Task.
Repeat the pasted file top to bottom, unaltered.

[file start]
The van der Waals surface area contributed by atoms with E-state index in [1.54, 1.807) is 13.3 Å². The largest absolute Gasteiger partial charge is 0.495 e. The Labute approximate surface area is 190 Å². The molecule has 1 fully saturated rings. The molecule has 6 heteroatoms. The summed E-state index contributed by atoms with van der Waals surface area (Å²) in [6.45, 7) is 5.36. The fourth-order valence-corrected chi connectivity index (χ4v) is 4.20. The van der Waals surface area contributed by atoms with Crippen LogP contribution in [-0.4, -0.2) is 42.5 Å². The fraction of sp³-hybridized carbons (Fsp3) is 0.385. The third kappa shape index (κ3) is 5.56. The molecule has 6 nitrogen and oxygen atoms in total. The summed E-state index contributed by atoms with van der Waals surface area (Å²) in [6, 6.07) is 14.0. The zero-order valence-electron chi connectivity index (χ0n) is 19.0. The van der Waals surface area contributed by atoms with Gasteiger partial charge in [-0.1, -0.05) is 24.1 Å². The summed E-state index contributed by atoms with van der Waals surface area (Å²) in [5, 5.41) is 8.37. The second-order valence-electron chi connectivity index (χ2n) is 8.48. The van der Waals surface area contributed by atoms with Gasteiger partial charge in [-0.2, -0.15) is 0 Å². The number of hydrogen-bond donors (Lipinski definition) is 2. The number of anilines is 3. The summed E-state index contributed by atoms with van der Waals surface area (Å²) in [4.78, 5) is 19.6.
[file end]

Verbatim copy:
The van der Waals surface area contributed by atoms with E-state index in [1.54, 1.807) is 13.3 Å². The largest absolute Gasteiger partial charge is 0.495 e. The Labute approximate surface area is 190 Å². The molecule has 1 fully saturated rings. The molecule has 6 heteroatoms. The summed E-state index contributed by atoms with van der Waals surface area (Å²) in [6.45, 7) is 5.36. The fourth-order valence-corrected chi connectivity index (χ4v) is 4.20. The van der Waals surface area contributed by atoms with Crippen LogP contribution in [-0.4, -0.2) is 42.5 Å². The fraction of sp³-hybridized carbons (Fsp3) is 0.385. The third kappa shape index (κ3) is 5.56. The molecule has 6 nitrogen and oxygen atoms in total. The summed E-state index contributed by atoms with van der Waals surface area (Å²) in [6, 6.07) is 14.0. The zero-order valence-electron chi connectivity index (χ0n) is 19.0. The van der Waals surface area contributed by atoms with Gasteiger partial charge in [-0.1, -0.05) is 24.1 Å². The summed E-state index contributed by atoms with van der Waals surface area (Å²) in [5, 5.41) is 8.37. The second-order valence-electron chi connectivity index (χ2n) is 8.48. The van der Waals surface area contributed by atoms with Gasteiger partial charge in [-0.2, -0.15) is 0 Å². The number of hydrogen-bond donors (Lipinski definition) is 2. The number of anilines is 3. The summed E-state index contributed by atoms with van der Waals surface area (Å²) in [4.78, 5) is 19.6.